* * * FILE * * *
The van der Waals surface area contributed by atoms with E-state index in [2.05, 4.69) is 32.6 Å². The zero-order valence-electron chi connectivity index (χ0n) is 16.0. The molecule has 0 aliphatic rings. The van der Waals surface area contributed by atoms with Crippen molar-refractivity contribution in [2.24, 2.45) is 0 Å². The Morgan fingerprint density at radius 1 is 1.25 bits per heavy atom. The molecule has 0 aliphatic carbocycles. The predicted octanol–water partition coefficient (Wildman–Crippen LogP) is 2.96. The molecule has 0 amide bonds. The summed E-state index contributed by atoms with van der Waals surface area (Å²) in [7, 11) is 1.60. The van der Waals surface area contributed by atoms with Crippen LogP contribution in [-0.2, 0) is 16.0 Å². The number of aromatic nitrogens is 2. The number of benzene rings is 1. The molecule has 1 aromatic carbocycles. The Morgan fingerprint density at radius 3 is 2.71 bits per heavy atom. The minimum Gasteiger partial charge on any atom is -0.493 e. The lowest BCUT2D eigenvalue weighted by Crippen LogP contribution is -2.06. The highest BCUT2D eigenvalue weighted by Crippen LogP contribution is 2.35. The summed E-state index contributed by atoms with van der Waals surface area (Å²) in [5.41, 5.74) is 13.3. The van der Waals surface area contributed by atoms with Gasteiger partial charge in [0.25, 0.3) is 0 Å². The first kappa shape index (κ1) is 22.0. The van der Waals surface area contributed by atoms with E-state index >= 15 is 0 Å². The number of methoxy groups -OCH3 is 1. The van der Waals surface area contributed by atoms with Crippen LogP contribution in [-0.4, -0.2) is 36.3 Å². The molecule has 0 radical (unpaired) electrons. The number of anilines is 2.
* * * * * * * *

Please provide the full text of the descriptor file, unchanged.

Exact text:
The van der Waals surface area contributed by atoms with E-state index in [2.05, 4.69) is 32.6 Å². The zero-order valence-electron chi connectivity index (χ0n) is 16.0. The molecule has 0 aliphatic rings. The van der Waals surface area contributed by atoms with Crippen molar-refractivity contribution in [2.24, 2.45) is 0 Å². The Morgan fingerprint density at radius 1 is 1.25 bits per heavy atom. The molecule has 0 aliphatic carbocycles. The predicted octanol–water partition coefficient (Wildman–Crippen LogP) is 2.96. The molecule has 0 amide bonds. The summed E-state index contributed by atoms with van der Waals surface area (Å²) in [7, 11) is 1.60. The van der Waals surface area contributed by atoms with Crippen LogP contribution in [-0.2, 0) is 16.0 Å². The number of aromatic nitrogens is 2. The number of benzene rings is 1. The molecule has 1 aromatic carbocycles. The Morgan fingerprint density at radius 3 is 2.71 bits per heavy atom. The minimum Gasteiger partial charge on any atom is -0.493 e. The lowest BCUT2D eigenvalue weighted by Crippen LogP contribution is -2.06. The highest BCUT2D eigenvalue weighted by Crippen LogP contribution is 2.35. The summed E-state index contributed by atoms with van der Waals surface area (Å²) in [5.41, 5.74) is 13.3. The van der Waals surface area contributed by atoms with Gasteiger partial charge in [0.25, 0.3) is 0 Å². The first kappa shape index (κ1) is 22.0. The van der Waals surface area contributed by atoms with E-state index >= 15 is 0 Å². The number of methoxy groups -OCH3 is 1. The van der Waals surface area contributed by atoms with Crippen LogP contribution in [-0.4, -0.2) is 36.3 Å². The molecule has 0 radical (unpaired) electrons. The number of anilines is 2.